3) Can the power play find consistency?
The Bruins' power play has struggled mightily for nearly two months. In fact, this unit ranks 23rd in the league with a 16.7 percent success rate post-All Star break (Feb. 11 through today).
Boston's power play was the No. 1 concern about this team until late last week. The Bruins have scored on four of their last seven power-play opportunities since the second period of last Thursday's win against the Columbus Blue Jackets.
The Bruins won the Stanley Cup with a horrendous power play in 2011. That said, each of the last six Stanley Cup winners had a top 10 power play during the regular season. The Bruins currently are 12th at 22.3 percent.
This unit finding some consistency and executing better zone entries would be a very encouraging sign for the Bruins ahead of the playoffs.
4) Will David Pastrnak reach 60 goals?
Pastrnak last week became the first Bruins player to score 50 or more goals in a season since Cam Neely in 1993-94. The superstar right wing has actually been on a bit of a hot streak of late. Pastrnak scored five goals in four games last week to earn the NHL's Third Star of the Week. He will enter Thursday's game against the Toronto Maple Leafs with 56 goals, second only to Edmonton Oilers center Connor McDavid's 62.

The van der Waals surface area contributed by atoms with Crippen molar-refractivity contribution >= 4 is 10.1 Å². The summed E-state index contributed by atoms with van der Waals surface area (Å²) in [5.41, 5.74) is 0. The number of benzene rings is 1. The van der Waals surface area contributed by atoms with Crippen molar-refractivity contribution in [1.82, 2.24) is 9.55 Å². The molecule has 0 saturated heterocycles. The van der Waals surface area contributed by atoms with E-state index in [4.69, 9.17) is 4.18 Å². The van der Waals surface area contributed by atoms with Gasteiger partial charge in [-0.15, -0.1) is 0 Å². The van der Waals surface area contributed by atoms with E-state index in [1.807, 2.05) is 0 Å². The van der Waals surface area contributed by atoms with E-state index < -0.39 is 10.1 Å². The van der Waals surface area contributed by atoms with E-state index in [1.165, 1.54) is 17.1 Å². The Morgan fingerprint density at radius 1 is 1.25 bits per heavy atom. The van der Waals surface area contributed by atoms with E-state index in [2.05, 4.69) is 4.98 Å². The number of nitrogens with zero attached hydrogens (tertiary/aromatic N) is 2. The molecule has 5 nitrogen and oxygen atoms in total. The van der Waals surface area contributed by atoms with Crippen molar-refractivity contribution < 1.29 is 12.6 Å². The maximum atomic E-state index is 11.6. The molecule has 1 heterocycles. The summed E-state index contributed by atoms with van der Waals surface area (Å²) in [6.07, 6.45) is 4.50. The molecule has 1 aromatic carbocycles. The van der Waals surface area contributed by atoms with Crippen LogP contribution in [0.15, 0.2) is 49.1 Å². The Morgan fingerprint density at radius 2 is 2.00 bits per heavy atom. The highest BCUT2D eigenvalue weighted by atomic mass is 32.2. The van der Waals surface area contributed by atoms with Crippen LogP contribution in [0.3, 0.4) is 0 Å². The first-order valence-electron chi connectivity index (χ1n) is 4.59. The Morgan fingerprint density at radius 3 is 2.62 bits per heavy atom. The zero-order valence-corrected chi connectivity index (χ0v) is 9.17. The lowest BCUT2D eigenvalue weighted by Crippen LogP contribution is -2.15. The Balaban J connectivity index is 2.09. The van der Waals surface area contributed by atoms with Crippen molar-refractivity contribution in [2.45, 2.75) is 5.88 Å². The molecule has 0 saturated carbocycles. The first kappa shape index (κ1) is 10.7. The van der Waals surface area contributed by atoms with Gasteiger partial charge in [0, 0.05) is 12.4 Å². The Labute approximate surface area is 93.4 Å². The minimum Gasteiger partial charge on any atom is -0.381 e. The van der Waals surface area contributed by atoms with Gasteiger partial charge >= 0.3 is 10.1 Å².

It's totally possible Pastrnak could hit the 60-goal mark. If the 26-year-old right wing gets there, he'll join a small list of players who've scored 60 or more goals since 2000.
- Alex Ovechkin: 65 goals in 2007-08
- Connor McDavid: 62 goals (and counting) in 2022-23
- Steven Stamkos: 60 goals in 2011-12
- Auston Matthews: 60 goals in 2021-22
The only player in Bruins history to score 60-plus goals in a single season is Hall of Fame forward Phil Esposito, who did it four times, including a team-record 76 goals during the 1970-71 campaign.
Pastrnak is having an amazing season, and his 103 points are the most by a Bruins player since Joe Thornton's 101 points in 2002-03. He is deserving of being a Hart Trophy finalist with or without 60 goals.
5) More records could be broken
The Bruins have broken a bunch of team and league records this season, and a few more could be set over the next few weeks.
The B's already set team records for most wins in a season, most road wins in a season and most points in a season. Jim Montgomery set a new record for wins by a head coach in his first season with a team.
A couple league records are still within the Bruins' reach. They need three more wins in their final five games to set a new record with 63. The current record is 62, set by the 1995-96 Detroit Red Wings and 2018-19 Tampa Bay Lightning. Boston also needs eight more points (133 in total) to surpass the 1976-77 Montreal Canadiens' record for most points in a season. Ironically, the Bruins' final regular season game is against the Canadiens at the Bell Centre on April 13.
Regular season records aren't the priority for the Bruins. Winning the Stanley Cup is obviously the top objective. But if you have a chance to set some historic records, you might as well give it a shot, right?